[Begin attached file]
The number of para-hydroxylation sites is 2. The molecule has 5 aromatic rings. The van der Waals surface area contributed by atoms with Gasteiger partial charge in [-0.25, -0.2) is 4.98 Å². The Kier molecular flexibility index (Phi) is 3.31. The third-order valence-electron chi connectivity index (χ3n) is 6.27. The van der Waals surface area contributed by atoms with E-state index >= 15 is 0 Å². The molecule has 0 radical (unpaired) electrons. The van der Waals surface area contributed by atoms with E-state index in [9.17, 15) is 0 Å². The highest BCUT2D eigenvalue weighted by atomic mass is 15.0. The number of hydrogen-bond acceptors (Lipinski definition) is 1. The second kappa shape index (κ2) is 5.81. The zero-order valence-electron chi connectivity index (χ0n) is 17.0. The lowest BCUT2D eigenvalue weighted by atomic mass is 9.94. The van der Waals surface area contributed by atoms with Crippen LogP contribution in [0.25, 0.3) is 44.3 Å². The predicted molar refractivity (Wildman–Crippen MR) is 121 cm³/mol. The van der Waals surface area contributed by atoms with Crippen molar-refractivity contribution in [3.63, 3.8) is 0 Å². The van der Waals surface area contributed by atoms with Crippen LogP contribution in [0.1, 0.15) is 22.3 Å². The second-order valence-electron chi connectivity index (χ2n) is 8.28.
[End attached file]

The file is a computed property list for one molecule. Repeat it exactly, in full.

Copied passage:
The number of para-hydroxylation sites is 2. The molecule has 5 aromatic rings. The van der Waals surface area contributed by atoms with Gasteiger partial charge in [-0.25, -0.2) is 4.98 Å². The Kier molecular flexibility index (Phi) is 3.31. The third-order valence-electron chi connectivity index (χ3n) is 6.27. The van der Waals surface area contributed by atoms with E-state index >= 15 is 0 Å². The molecule has 0 radical (unpaired) electrons. The van der Waals surface area contributed by atoms with E-state index in [9.17, 15) is 0 Å². The highest BCUT2D eigenvalue weighted by atomic mass is 15.0. The number of hydrogen-bond acceptors (Lipinski definition) is 1. The second kappa shape index (κ2) is 5.81. The zero-order valence-electron chi connectivity index (χ0n) is 17.0. The lowest BCUT2D eigenvalue weighted by atomic mass is 9.94. The van der Waals surface area contributed by atoms with Crippen LogP contribution in [0.25, 0.3) is 44.3 Å². The predicted molar refractivity (Wildman–Crippen MR) is 121 cm³/mol. The van der Waals surface area contributed by atoms with Crippen molar-refractivity contribution in [3.63, 3.8) is 0 Å². The van der Waals surface area contributed by atoms with Crippen LogP contribution in [0.1, 0.15) is 22.3 Å². The second-order valence-electron chi connectivity index (χ2n) is 8.28.